IIS: “Compress Application Files” breaks DSOs and TDCs

HTTP Compression is a wonderful idea.  Unfortunately, its implementation in IIS 5 was deeply flawed

Besides the usual issues, I’ve also found that HTTP Compression breaks Data Source Objects (DSOs) and Tabular Data Controls (TDCs) in IE (wonderful features for client-side data-binding in web apps).  IE loads the data (showing “XX items remaining” counting down in the status bar, and eventually “Done”), but it never data-binds to the table template or gives any error messages, leaving an empty table.  My guess is that IE uses a different mechanism for requesting DSO data resources from a webserver than it does for normal resources (pages and their referenced files like scripts, stylesheets and images).  I’ve never seen this issue documented by anyone else, which I attribute to the relative obscurity of DSOs and TDCs (they were never marketed to devs enough).

So you can imagine it was a big pain figuring this out the first time…

When IIS 6 came out, I heard a lot of excitement that it fixed HTTP Compression, so I was excited too.  Well I’ve recently/finally moved into IIS 6, enabled HTML compression, and then just got confused all over again today because my TDCs were broken.  Grrr…

Sure enough, turning off “Compress Application Files” (and restarting IIS) fixed it.  At least IIS 6 gives separate compression settings for dynamic and static files, so now I’m just compressing static files (e.g. HTML, CSS, JS, VBS, HTC), which should still help a bit (of course those files are cached by the browser anyway…).

Apparently Jeff Atwood has also found other big issues with IIS 6’s HTTP compression.   He’s got a lot of good info, plus a handy metabase snippet to help fix those problems.  Check it out.

Change Windows XP Home to XP Pro

It requires modifying the installation CD (just two bytes), but for the brave: HOWTO Change Windows XP Home to Windows XP Pro – Gizmodo

Lessee, judging by Microsoft’s Windows XP Comparison Guide, that should get you:

  • System Restore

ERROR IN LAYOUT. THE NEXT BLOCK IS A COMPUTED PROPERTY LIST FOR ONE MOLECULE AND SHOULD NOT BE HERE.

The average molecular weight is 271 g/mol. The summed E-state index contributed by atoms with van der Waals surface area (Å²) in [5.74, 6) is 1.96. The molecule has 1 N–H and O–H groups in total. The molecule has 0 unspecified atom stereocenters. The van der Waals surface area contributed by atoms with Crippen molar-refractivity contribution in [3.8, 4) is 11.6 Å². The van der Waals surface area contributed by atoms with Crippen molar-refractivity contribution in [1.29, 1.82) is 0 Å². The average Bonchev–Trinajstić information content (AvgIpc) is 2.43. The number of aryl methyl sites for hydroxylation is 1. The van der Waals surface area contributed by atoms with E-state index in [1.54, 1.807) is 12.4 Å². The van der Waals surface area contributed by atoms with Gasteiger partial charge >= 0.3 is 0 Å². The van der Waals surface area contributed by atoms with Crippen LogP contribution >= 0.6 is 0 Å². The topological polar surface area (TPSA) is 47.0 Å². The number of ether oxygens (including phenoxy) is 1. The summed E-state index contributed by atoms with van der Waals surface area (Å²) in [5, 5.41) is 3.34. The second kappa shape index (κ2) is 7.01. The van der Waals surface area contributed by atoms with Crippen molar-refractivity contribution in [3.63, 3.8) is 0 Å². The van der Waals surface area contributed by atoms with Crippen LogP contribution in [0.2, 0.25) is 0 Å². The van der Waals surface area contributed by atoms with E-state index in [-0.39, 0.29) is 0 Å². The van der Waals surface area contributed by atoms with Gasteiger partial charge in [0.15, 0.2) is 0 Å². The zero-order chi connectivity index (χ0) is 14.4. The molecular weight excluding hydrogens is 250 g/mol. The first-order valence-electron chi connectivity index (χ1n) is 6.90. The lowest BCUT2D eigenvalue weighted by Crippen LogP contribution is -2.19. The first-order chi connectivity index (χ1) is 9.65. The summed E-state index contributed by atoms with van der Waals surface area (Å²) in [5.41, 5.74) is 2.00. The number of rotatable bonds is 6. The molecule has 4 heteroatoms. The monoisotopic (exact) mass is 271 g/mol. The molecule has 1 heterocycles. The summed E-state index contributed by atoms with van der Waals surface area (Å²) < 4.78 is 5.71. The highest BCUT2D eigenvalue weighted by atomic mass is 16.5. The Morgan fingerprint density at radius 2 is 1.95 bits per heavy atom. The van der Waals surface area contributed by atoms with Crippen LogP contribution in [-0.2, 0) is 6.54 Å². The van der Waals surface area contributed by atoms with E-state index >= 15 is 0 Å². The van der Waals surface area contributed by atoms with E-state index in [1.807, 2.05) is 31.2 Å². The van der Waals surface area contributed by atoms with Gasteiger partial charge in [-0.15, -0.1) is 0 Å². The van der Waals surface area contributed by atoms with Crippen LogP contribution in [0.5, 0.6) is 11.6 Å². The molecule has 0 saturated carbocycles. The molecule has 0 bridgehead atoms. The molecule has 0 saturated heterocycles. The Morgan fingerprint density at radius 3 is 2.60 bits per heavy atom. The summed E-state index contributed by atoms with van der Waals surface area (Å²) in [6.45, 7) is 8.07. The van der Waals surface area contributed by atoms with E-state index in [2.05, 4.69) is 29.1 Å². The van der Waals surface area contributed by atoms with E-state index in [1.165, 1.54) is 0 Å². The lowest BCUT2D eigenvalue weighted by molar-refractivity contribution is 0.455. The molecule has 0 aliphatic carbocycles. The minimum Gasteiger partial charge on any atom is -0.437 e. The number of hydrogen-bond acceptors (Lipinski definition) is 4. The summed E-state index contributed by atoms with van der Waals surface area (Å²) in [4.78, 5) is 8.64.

• NTBackup
  • Fast User Switching
  • Offline Files
  • Remote Desktop
  • hardware support (Dynamic Disks, Multiple Processors)
  • security (Access Control, EFS)
  • IIS, and
  • domain support (Group Policy, Assigned Software Installation, Roaming Profiles, RIS).

Of these features, everything but IIS and domain support can be useful to many home users.  In particular, there’s no way the first three — System Restore, NTBackup, and Fast User Switching — should have ever been left out of XP Home — ALL users could benefit from them. Whoops, had some bad info before I checked the XP Comparison Guide (and I was caught editing, so I can’t just erase it now!  Good catch Ed!) — It looks like FUS and System Restore are in XP Home. My opinion stands for NTBackup and Remote Desktop, tho.

For those less venturesome (or unwilling to reinstall), it is possible to install NTBackup on XP Home.  See Ed Bott‘s “The amazing hidden backup program“.


I’ve implemented Dean Edwards‘ Star-Light for code-formatting here.  It’s an awesome (and useful!) demonstration of the power of DHTML Behaviors.

Oh, and it’s free (just a Creative Commons license).

And it works in both IE and Firefox*.

All it takes is a linked stylesheet and a CSS class on the target code section (specifying the language of the code), and Star-Light dynamically formats and colors it in the browser. 
For example, this code:

<pre class="vbscript">
' this is a "comment"
'' so is 'this'
DIM string
string = "' string '"
call msgbox("Hello ""Dean""!")
FUNCTION getText(a, b, c)
	getText = a + b & cstr(c)

displays thusly:

' this is a "comment"
'' so is 'this'
DIM string
string = "' string '"
call msgbox("Hello ""Dean""!")
FUNCTION getText(a, b, c)
	getText = a + b & cstr(c)

The supported languages are CSS, HTML, Javascript, PHP, and XML.  (For fun, it can also enhance plaintext conversation text: emoticons into images, *bold* into bold, /italic/ to italic, _underline_ to underline, plus enhancing “>” quoted sections.)

Coolest of all, though, it’s highly extensible via language modules.  I glanced through the code to see if I could make it support VBScript.  The engine is pretty complicated, but each module is a simple HTC file.

From there, it was easy to create a new module for VBScript and plugin the appropriate keywords straight from Microsoft’s Windows Script 5.6 Documentation.  I sent my VBScript module (working above) to Dean — he made a couple improvements, and said he’ll include it with the rest soon.  (I may also create modules for VB6 or VB.Net, but there’s a lot stuff to those languages…)

I don’t mean to gush, but: Very Cool.